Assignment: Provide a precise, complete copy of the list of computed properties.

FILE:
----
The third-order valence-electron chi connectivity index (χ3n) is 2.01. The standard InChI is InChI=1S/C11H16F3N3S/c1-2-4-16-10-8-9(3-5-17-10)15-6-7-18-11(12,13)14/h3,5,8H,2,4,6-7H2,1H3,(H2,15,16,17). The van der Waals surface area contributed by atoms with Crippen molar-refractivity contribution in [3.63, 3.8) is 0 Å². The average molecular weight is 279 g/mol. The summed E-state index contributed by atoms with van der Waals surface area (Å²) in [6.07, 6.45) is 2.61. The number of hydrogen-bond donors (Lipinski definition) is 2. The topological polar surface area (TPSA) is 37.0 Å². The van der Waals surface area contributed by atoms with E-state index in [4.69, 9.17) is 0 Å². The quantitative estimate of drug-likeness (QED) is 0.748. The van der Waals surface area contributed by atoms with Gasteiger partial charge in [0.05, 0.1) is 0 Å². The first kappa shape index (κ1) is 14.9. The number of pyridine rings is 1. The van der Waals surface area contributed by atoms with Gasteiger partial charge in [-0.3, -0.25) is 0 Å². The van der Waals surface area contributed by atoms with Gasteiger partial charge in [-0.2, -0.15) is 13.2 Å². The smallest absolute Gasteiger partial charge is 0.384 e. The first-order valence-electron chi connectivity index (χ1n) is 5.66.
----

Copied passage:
The third-order valence-electron chi connectivity index (χ3n) is 2.01. The standard InChI is InChI=1S/C11H16F3N3S/c1-2-4-16-10-8-9(3-5-17-10)15-6-7-18-11(12,13)14/h3,5,8H,2,4,6-7H2,1H3,(H2,15,16,17). The van der Waals surface area contributed by atoms with Crippen molar-refractivity contribution in [3.63, 3.8) is 0 Å². The average molecular weight is 279 g/mol. The summed E-state index contributed by atoms with van der Waals surface area (Å²) in [6.07, 6.45) is 2.61. The number of hydrogen-bond donors (Lipinski definition) is 2. The topological polar surface area (TPSA) is 37.0 Å². The van der Waals surface area contributed by atoms with E-state index in [4.69, 9.17) is 0 Å². The quantitative estimate of drug-likeness (QED) is 0.748. The van der Waals surface area contributed by atoms with Gasteiger partial charge in [0.05, 0.1) is 0 Å². The first kappa shape index (κ1) is 14.9. The number of pyridine rings is 1. The van der Waals surface area contributed by atoms with Gasteiger partial charge in [-0.3, -0.25) is 0 Å². The van der Waals surface area contributed by atoms with Gasteiger partial charge in [-0.2, -0.15) is 13.2 Å². The smallest absolute Gasteiger partial charge is 0.384 e. The first-order valence-electron chi connectivity index (χ1n) is 5.66.